• $\displaystyle\frac{b}{a} = \frac{B}{A}$
Think about these proportions in the context of a scaled quadrilateral:

Some of the proportions, like [beautiful math coming... please be patient] $$ \frac{A}{a} = \frac{B}{b}\ \text{ and }\ \frac{a}{A} = \frac{b}{B} $$ compare ratios between the two quadrilaterals.

Some of the proportions, like [beautiful math coming... please be patient] $$ \frac{a}{b} = \frac{A}{B}\ \text{ and }\ \frac{b}{a} = \frac{B}{A} $$ compare ratios within the two quadrilaterals.

In both cases, attaching words to the proportions may be useful.
For example, you can read   $\ \displaystyle\frac{A}{a} = \frac{B}{b}\ $   as ‘$\,A\,$ is to $\,a\,$ as $\,B\,$ is to $\,b\,$’.

Cross-multiplying is a useful technique whenever you find yourself working with proportions:

DEFINITION cross-multiplying
The process of going from the proportion [beautiful math coming... please be patient] $\displaystyle\,\frac{A}{a} = \frac{B}{b}\,$
to the equivalent statement $\,Ab = aB\,$ is called cross-multiplying.

Cross-multiplying is nothing other than an application of the Multiplication Property of Equality,
where both sides of the equation are multiplied by the product of the original denominators: [beautiful math coming... please be patient] $$ \begin{gather} \frac{A}{a} = \frac{B}{b}\cr\cr \frac{A}{a}\cdot (ab) = \frac{B}{b}\cdot (ab)\cr\cr Ab = Ba \end{gather} $$

DEFINITION the phrase: ‘corresponding sides are proportional’
Suppose a triangle with sides [beautiful math coming... please be patient] $\,a\,$, $\,b\,$, and $\,c\,$ is scaled to get a new triangle
with corresponding sides $\,A\,$, $\,B\,$, and $\,C\,$.

In this situation, the phrase corresponding sides are proportional is used to describe the equality of ratios: [beautiful math coming... please be patient] $$ \frac{A}{a} = \frac{B}{b} = \frac{C}{c} $$ This same terminology is used when scaling any polygon.

Finally, we are ready for the precise definition of similar polygons:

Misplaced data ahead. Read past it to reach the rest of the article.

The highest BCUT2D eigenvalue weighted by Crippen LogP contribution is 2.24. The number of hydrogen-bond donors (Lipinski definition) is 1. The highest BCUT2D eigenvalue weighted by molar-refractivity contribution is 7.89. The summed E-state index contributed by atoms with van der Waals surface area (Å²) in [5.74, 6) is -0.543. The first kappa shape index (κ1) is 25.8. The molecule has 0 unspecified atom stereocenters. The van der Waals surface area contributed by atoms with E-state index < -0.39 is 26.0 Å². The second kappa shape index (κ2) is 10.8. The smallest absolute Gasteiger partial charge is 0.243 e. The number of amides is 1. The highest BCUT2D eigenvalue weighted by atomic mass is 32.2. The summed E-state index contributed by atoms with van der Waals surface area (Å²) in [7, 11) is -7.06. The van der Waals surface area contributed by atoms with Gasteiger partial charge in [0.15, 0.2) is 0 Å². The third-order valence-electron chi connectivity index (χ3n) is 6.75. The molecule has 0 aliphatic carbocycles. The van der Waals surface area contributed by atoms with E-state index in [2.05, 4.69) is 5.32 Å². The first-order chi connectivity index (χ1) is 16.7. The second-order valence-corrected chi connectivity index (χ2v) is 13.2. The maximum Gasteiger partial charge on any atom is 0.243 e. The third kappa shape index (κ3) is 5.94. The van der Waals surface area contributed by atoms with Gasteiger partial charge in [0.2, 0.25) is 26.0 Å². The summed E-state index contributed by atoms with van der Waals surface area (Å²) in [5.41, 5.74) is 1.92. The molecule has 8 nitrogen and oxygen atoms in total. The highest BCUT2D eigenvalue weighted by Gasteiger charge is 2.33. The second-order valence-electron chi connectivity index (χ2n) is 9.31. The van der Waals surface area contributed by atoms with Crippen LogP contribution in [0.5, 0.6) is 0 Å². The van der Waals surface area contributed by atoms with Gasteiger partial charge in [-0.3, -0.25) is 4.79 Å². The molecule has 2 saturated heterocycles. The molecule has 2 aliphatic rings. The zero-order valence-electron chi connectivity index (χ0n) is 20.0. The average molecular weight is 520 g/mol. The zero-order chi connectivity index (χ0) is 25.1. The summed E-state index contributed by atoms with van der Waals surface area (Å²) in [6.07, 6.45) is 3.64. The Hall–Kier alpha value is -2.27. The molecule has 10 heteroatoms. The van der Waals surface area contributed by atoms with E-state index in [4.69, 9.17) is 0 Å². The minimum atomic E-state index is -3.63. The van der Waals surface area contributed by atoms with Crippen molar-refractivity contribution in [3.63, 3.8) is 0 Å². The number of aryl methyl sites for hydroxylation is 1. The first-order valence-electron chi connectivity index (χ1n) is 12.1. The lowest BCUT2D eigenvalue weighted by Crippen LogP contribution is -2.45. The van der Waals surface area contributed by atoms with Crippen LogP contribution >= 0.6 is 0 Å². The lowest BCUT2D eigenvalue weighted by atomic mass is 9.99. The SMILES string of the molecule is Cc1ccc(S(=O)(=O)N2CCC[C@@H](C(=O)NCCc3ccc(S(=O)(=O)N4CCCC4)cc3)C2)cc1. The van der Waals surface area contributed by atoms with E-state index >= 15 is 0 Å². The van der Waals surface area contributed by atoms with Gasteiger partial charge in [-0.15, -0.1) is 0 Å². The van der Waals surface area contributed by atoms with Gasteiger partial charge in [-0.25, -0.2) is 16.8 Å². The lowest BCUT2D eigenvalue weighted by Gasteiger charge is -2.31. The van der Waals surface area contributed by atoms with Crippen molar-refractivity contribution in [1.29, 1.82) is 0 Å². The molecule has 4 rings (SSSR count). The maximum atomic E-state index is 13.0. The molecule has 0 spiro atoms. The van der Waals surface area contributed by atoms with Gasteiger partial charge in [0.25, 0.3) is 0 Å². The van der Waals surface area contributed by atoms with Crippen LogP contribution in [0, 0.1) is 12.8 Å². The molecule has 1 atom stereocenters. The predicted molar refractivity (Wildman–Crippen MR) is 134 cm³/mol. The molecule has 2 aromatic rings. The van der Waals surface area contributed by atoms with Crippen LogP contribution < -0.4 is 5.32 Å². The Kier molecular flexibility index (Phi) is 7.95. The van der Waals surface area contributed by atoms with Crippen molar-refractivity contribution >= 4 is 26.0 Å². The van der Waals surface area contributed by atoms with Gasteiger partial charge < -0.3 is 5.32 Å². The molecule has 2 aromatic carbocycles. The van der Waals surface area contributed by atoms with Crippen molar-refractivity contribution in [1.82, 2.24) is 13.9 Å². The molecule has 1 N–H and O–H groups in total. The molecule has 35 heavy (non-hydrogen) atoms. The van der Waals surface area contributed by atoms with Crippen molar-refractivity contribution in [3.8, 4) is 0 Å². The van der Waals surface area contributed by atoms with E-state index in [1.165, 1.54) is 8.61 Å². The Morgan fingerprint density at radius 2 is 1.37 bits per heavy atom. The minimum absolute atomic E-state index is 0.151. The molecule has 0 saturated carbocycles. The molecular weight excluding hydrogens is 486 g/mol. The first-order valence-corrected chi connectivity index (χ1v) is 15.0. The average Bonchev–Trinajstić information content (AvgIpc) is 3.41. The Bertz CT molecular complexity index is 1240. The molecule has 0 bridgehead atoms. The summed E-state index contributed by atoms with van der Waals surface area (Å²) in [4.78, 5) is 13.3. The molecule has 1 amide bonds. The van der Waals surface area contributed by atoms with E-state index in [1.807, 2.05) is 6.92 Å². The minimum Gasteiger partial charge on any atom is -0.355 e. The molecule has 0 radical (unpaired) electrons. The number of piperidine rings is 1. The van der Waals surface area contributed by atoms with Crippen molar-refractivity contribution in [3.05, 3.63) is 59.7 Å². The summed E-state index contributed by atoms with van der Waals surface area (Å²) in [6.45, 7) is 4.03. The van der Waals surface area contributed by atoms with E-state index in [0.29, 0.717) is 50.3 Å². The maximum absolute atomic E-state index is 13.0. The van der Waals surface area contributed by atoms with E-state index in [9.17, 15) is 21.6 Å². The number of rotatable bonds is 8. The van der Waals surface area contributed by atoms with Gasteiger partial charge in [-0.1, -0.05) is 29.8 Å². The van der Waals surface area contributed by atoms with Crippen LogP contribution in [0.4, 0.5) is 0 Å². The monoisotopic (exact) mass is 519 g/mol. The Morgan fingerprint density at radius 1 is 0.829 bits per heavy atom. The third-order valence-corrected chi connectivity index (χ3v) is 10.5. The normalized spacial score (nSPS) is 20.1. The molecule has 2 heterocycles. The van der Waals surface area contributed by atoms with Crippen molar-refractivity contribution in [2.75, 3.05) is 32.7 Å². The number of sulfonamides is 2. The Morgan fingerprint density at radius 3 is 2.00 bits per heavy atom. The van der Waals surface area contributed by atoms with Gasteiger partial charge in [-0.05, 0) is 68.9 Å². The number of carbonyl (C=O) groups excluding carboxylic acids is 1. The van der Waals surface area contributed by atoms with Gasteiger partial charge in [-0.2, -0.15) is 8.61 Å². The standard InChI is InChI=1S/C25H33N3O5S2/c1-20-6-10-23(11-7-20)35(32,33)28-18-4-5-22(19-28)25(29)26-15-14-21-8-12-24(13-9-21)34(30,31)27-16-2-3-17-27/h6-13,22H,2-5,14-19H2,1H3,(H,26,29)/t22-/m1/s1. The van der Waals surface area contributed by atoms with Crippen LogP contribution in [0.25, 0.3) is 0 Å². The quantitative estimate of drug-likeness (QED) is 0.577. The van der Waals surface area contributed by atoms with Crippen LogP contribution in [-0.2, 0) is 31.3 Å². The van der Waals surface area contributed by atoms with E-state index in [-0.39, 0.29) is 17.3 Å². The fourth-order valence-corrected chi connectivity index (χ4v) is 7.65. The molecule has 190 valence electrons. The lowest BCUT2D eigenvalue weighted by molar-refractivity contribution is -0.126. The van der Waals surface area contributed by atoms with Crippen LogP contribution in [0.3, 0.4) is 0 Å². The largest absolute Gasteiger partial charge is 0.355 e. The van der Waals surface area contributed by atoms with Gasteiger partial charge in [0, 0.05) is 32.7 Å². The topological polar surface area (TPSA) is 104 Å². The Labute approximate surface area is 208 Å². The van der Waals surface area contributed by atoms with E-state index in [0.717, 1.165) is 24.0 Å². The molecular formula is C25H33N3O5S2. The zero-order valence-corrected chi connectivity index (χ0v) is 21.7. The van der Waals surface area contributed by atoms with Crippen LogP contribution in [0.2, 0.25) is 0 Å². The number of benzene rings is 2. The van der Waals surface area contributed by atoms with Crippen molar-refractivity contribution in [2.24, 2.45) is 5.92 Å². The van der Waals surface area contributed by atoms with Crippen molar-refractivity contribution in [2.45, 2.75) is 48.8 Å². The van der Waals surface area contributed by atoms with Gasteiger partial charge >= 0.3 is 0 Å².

DEFINITION similar polygons
Two polygons are similar   if and only if   there exists a correspondence between their vertices such that corresponding sides are proportional and corresponding angles are equal.

In general, to prove that two polygons are similar, you must check two different things:

It is an extremely useful result that for triangles (and triangles alone!) it suffices to check only that angles are equal;
you then get the corresponding sides proportional for free.
Of course, if two angles are equal, then the third angles must be equal, and so we have the (unproved) theorem:

AA SIMILARITY THEOREM
Two triangles are similar   if and only if
two angles of one triangle are equal to two angles of the other triangle.

This is NOT true for polygons other than triangles.
For example, look at the pictures below.
All the angles are the same, but the polygons are not similar.


Master the ideas from this section
by practicing the exercise at the bottom of this page.

When you're done practicing, move on to:
Perimeters and Areas of Similar Polygons


On this exercise, you will not key in your answer.
However, you can check to see if your answer is correct.
PROBLEM TYPES:
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AVAILABLE MASTERED IN PROGRESS

(MAX is 13; there are 13 different problem types.)